Before ever pitching for Orioles, Andrew Cashner invested himself in meshing with new mates

Jon Meoli
Contact ReporterThe Baltimore Sun

The squirrel is wearing a cowboy hat, smoking a cigarette, holding a miniature replica gun and is mounted beside the nameplate on pitching prospect Hunter Harvey's locker in the Orioles clubhouse.

If the nickname it represents isn't the most flattering, the value of it is. Harvey sees it and every other bit of attention paid to him by new Orioles starter Andrew Cashner as vital to his growth as a major leaguer. And the taxidermy token above his locker looms over the whole pitchers’ side of the clubhouse as a symbol of the newest member's influence this spring.

A deliberate schedule prescribed that the 31-year-old Cashner wouldn't face a team wearing another club's colors until Sunday night — two weeks after he arrived at camp. That means aside from getting his work in throwing simulated games and bullpens, he has used his time in Sarasota to ensure not only his own comfort in his new environs but that he's as much a part of the off-field fabric of the rotation as the stitching on a glove.

"If you invest in people, you become rich through people," Cashner said. "I don't know — I just enjoy competition, and I think that competition brings the best out of people. That's kind of what spring training is all about. It's having that edge, that competitive advantage, and also still being friends when you come back inside. I think we're all here for one goal, and that's to win."

Cashner has established all that in several ways this spring, and his teammates are taking notice. They know him, even without Cashner having been put in a true game setting, as the type of competitor who would just as soon breathe his last breath than lose. He's taken Harvey under his wing, served as a set of blinders to keep Dylan Bundy looking forward whenever he mentions 2017 and spent the spring’s sole day off fishing with reliever Richard Bleier on a mutual friend's boat.

"Most guys would just try and find their way, and he's branched out and not only acclimated to his surroundings but kind of blossomed and helped other people," Bleier said.

The Orioles clubhouse has always been known as a place for journeymen to find a home and flourish, and while Cashner might not qualify for that label, the veteran starter is doing more than going through the new-club motions.

He's not concerned that the well-worn spring training plan set out for him will leave him behind when the season starts, so he's sought to create a comfortable setting for those around him as well as himself.

His locker, beside Bundy's and near Chris Tillman's, is where the starters seem to convene every morning before they go about their daily routines. He sees the mornings, before pitchers leave for road games or head out to work behind Ed Smith Stadium, as just as important as the day's physical work.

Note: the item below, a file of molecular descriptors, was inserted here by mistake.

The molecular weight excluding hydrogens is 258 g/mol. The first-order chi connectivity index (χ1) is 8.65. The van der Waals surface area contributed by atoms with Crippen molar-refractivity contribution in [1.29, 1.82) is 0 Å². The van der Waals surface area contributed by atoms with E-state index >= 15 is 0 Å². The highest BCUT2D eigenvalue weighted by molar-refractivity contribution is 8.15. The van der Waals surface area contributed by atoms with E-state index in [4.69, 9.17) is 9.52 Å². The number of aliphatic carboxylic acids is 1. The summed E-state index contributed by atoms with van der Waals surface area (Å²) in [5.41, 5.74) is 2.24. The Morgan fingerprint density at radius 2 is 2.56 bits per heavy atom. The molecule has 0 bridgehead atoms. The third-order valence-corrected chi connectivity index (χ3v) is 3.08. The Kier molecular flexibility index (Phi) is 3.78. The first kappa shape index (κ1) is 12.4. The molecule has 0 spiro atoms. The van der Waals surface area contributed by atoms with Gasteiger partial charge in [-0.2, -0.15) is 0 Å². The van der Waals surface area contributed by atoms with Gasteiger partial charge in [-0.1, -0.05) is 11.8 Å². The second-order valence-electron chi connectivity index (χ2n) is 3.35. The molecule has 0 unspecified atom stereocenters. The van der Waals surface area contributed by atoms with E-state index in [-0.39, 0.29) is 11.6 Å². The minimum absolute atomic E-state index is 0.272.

"The more I've been here, I think the communication has been great from the start," Cashner said. "I think it couldn't have been a better fit for me as far as the guys on the team. I think this has been a great fit for me, just because I share a lot of the same interests with a lot of the players here."

Cashner’s interest in hunting and fishing isn't unique to him or the Orioles, but it's provided a common ground to begin to build the baseline for what he wants — to win. He's got his hobbies in common, but he wants to drag a rotation that's been mired in struggles out of that and he's unafraid to share his experiences with his new teammates to make that happen.

"He stays on you," said Harvey, the youngest of the bunch. "He's going to help push you. He wants to win. He talks about it all the time: 'I'm here to win. I don't care how we do it. I want to win.' Having him in the clubhouse is going to be big for this team."

Cashner's schedule, which has to this point occurred mostly outside the public view, has allowed for all of his personality to shine in the Orioles clubhouse. It's about creating comfort on both sides, something he's particularly invested in. That's why he requested and received ownership's assurance that his trademark beard can stay, provided it is trimmed, on a club where facial hair outside a well-manicured goatee is outlawed.

"I just think it's a part of who I am, and it's a part of my personality — it's just me," he said. "I think this length is kind of what it's supposed to be, I guess."

He's been on a team — the Miami Marlins — where he had to shave it, and said he'd not be with the Orioles if that was required again. But if that provision in his signing was made in the interest of creating comfort for the Orioles' only free-agent pitching addition from outside the club, he's repaid that over his first few weeks before debuting in a game by trying to create a comfort with everyone around him in short order.

"It couldn't be a better fit for me, me as a person and as an individual," Cashner said. "I think there's a lot of like-minded players here who do the same things I like to do, the same way I think."

And on the pitching staff, he's set himself up to be the avatar for what's different between the league-worst rotation from 2017 and the season to come.

"I keep letting [Bundy] know that every time he says ‘last year,’ it's over with," Cashner said. "This is a new slate, a new group of guys and a chance to write our own book."

jmeoli@baltsun.com

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